The term ‘cutting’ refers to the widespread practice of cutting yourself with a sharp object with the purpose of injuring and scaring  the skin. Although it is not much talked about in the media, this form of self harm has a growing following within the teenage population, especially girls. It is also alarming that tweens are beginning to participate in this practice as they face growing pressures in the world around them.

Teenagers who cut themselves say it helps them stay in control or relieve tension. It is often associated with depression, anxiety, binge eating and emotional issues but research has shown it does not usually lead to suicide among teenagers.

Most commonly done by children and early teenagers cutting is hidden in our society. Those who cut conceal their personal pain both physical and emotional.

Australian author Maggie Hamilton has written “What’s happening to our Girls?” this book covers many issues and discusses how our teenagers are overstimulated, oversold and oversexed. In the book she talks about cutting and says “as the self-hatred in girls grows, so too do the ways in which they express it. The number of girls who resort to self-injury has increased so much that cutting has been labeled the new anorexia. It is hard to know how many girls are cutting themselves because they do so in secret, it is now estimated that one in ten now do so.”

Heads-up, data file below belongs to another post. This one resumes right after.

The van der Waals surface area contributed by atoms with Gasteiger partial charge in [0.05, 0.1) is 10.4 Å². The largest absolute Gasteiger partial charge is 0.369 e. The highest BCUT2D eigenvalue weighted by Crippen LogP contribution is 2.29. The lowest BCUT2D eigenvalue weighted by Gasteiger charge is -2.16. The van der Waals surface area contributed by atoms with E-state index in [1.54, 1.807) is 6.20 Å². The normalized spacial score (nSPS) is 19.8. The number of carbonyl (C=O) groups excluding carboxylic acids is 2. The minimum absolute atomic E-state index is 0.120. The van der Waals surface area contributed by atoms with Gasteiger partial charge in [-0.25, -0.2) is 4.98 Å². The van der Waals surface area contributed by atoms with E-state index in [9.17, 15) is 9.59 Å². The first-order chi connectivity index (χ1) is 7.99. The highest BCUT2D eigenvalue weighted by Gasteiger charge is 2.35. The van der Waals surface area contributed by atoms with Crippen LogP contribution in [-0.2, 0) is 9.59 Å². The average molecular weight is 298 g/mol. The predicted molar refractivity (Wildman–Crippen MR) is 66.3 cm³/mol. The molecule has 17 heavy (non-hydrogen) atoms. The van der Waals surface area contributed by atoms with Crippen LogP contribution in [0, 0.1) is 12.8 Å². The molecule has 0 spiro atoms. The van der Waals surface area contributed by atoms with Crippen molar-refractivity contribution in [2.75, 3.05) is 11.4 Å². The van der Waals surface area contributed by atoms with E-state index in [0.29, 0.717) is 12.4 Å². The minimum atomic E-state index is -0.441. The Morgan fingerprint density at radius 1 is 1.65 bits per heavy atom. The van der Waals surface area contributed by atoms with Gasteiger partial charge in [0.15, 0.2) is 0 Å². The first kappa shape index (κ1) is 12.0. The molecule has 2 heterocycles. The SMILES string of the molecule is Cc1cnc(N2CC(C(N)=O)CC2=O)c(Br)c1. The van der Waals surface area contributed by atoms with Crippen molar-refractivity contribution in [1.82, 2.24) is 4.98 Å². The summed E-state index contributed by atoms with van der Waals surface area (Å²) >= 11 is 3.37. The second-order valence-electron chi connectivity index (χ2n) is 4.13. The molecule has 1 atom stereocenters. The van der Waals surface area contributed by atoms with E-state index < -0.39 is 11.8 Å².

She goes on to give very important advice on how to help these teenagers “one of the most important messages girls need is that no-one copes all the time, and that they are not alone.”

In the USA a working party has been urging the American Psychiatric Association to elevate cutting from a symptom to a disorder in its own right, which would be called non-suicidal self injury. This new disorder would then be included in the Diagnostic and Statistical Manual of Mental Disorders which is used widely by doctors throughout the USA.

Writer Helen Splarn. Editor Dr Ramesh Manocha


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